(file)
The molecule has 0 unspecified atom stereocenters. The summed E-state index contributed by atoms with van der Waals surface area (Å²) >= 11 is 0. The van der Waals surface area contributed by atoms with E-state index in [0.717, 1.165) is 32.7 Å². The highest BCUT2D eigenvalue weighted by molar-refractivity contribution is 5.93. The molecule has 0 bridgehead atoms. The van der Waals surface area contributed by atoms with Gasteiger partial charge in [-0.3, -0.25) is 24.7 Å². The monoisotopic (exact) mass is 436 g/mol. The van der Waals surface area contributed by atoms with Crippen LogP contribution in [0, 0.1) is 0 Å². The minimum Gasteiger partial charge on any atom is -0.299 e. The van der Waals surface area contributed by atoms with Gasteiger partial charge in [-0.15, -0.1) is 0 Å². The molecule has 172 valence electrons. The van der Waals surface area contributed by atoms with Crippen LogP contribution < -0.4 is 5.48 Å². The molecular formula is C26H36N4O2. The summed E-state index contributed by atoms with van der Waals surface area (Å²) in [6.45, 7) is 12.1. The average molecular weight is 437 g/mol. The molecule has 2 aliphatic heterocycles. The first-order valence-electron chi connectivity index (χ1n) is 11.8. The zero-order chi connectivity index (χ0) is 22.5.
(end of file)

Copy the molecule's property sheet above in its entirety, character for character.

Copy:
The molecule has 0 unspecified atom stereocenters. The summed E-state index contributed by atoms with van der Waals surface area (Å²) >= 11 is 0. The van der Waals surface area contributed by atoms with E-state index in [0.717, 1.165) is 32.7 Å². The highest BCUT2D eigenvalue weighted by molar-refractivity contribution is 5.93. The molecule has 0 bridgehead atoms. The van der Waals surface area contributed by atoms with Gasteiger partial charge in [-0.3, -0.25) is 24.7 Å². The monoisotopic (exact) mass is 436 g/mol. The van der Waals surface area contributed by atoms with Crippen LogP contribution in [0, 0.1) is 0 Å². The minimum Gasteiger partial charge on any atom is -0.299 e. The van der Waals surface area contributed by atoms with Gasteiger partial charge in [-0.15, -0.1) is 0 Å². The molecule has 172 valence electrons. The van der Waals surface area contributed by atoms with Crippen LogP contribution < -0.4 is 5.48 Å². The molecular formula is C26H36N4O2. The summed E-state index contributed by atoms with van der Waals surface area (Å²) in [6.45, 7) is 12.1. The average molecular weight is 437 g/mol. The molecule has 2 aliphatic heterocycles. The first-order valence-electron chi connectivity index (χ1n) is 11.8. The zero-order chi connectivity index (χ0) is 22.5.